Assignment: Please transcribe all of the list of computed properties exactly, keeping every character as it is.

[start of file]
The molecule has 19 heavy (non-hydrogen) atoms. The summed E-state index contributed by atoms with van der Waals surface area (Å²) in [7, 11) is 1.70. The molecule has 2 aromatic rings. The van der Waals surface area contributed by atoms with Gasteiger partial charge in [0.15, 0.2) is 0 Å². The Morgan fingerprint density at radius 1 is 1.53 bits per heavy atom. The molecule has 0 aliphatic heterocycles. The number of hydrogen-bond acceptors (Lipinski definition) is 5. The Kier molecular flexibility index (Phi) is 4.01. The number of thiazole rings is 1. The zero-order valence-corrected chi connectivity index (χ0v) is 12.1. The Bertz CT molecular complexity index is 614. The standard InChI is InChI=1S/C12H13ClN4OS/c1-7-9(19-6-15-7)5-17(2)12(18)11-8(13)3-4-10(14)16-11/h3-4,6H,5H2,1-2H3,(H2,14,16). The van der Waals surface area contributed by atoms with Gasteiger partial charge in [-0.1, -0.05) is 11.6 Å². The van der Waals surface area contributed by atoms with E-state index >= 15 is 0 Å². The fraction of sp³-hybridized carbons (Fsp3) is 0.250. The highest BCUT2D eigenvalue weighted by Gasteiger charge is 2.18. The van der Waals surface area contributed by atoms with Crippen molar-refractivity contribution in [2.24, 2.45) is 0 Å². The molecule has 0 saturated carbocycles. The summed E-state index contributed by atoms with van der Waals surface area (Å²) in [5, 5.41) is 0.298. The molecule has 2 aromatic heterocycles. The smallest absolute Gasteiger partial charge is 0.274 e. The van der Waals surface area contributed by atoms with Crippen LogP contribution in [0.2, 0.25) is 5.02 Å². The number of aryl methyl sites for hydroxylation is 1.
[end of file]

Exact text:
The molecule has 19 heavy (non-hydrogen) atoms. The summed E-state index contributed by atoms with van der Waals surface area (Å²) in [7, 11) is 1.70. The molecule has 2 aromatic rings. The van der Waals surface area contributed by atoms with Gasteiger partial charge in [0.15, 0.2) is 0 Å². The Morgan fingerprint density at radius 1 is 1.53 bits per heavy atom. The molecule has 0 aliphatic heterocycles. The number of hydrogen-bond acceptors (Lipinski definition) is 5. The Kier molecular flexibility index (Phi) is 4.01. The number of thiazole rings is 1. The zero-order valence-corrected chi connectivity index (χ0v) is 12.1. The Bertz CT molecular complexity index is 614. The standard InChI is InChI=1S/C12H13ClN4OS/c1-7-9(19-6-15-7)5-17(2)12(18)11-8(13)3-4-10(14)16-11/h3-4,6H,5H2,1-2H3,(H2,14,16). The van der Waals surface area contributed by atoms with Gasteiger partial charge in [-0.1, -0.05) is 11.6 Å². The van der Waals surface area contributed by atoms with E-state index >= 15 is 0 Å². The fraction of sp³-hybridized carbons (Fsp3) is 0.250. The highest BCUT2D eigenvalue weighted by Gasteiger charge is 2.18. The van der Waals surface area contributed by atoms with Crippen molar-refractivity contribution in [2.24, 2.45) is 0 Å². The molecule has 0 saturated carbocycles. The summed E-state index contributed by atoms with van der Waals surface area (Å²) in [5, 5.41) is 0.298. The molecule has 2 aromatic heterocycles. The smallest absolute Gasteiger partial charge is 0.274 e. The van der Waals surface area contributed by atoms with Crippen LogP contribution in [0.2, 0.25) is 5.02 Å². The number of aryl methyl sites for hydroxylation is 1.